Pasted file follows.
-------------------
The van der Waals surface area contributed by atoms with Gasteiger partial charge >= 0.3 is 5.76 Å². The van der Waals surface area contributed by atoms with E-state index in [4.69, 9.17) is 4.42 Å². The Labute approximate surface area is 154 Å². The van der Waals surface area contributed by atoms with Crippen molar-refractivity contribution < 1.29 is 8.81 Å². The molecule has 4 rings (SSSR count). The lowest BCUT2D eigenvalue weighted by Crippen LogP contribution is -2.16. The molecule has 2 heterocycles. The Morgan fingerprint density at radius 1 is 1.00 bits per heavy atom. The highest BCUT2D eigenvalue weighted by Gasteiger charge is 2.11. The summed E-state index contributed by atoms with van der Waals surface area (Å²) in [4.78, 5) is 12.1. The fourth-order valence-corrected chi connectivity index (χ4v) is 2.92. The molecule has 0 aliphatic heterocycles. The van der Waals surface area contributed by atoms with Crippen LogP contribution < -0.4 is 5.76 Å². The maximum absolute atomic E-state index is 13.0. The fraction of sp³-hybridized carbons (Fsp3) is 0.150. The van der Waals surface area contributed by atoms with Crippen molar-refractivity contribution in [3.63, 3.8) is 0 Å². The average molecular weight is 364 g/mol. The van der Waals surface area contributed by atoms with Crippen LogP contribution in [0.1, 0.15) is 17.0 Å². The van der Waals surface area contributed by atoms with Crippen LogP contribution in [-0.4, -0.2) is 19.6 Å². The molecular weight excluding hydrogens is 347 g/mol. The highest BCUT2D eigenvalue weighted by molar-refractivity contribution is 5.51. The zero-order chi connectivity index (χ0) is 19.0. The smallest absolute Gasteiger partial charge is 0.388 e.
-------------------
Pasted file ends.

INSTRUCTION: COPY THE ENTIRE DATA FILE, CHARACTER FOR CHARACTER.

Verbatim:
The van der Waals surface area contributed by atoms with Gasteiger partial charge >= 0.3 is 5.76 Å². The van der Waals surface area contributed by atoms with E-state index in [4.69, 9.17) is 4.42 Å². The Labute approximate surface area is 154 Å². The van der Waals surface area contributed by atoms with Crippen molar-refractivity contribution < 1.29 is 8.81 Å². The molecule has 4 rings (SSSR count). The lowest BCUT2D eigenvalue weighted by Crippen LogP contribution is -2.16. The molecule has 2 heterocycles. The Morgan fingerprint density at radius 1 is 1.00 bits per heavy atom. The highest BCUT2D eigenvalue weighted by Gasteiger charge is 2.11. The summed E-state index contributed by atoms with van der Waals surface area (Å²) in [4.78, 5) is 12.1. The fourth-order valence-corrected chi connectivity index (χ4v) is 2.92. The molecule has 0 aliphatic heterocycles. The van der Waals surface area contributed by atoms with Crippen LogP contribution < -0.4 is 5.76 Å². The maximum absolute atomic E-state index is 13.0. The fraction of sp³-hybridized carbons (Fsp3) is 0.150. The van der Waals surface area contributed by atoms with Crippen molar-refractivity contribution in [3.63, 3.8) is 0 Å². The average molecular weight is 364 g/mol. The van der Waals surface area contributed by atoms with Crippen LogP contribution in [0.1, 0.15) is 17.0 Å². The van der Waals surface area contributed by atoms with Crippen LogP contribution in [-0.4, -0.2) is 19.6 Å². The molecular weight excluding hydrogens is 347 g/mol. The highest BCUT2D eigenvalue weighted by molar-refractivity contribution is 5.51. The zero-order chi connectivity index (χ0) is 19.0. The smallest absolute Gasteiger partial charge is 0.388 e.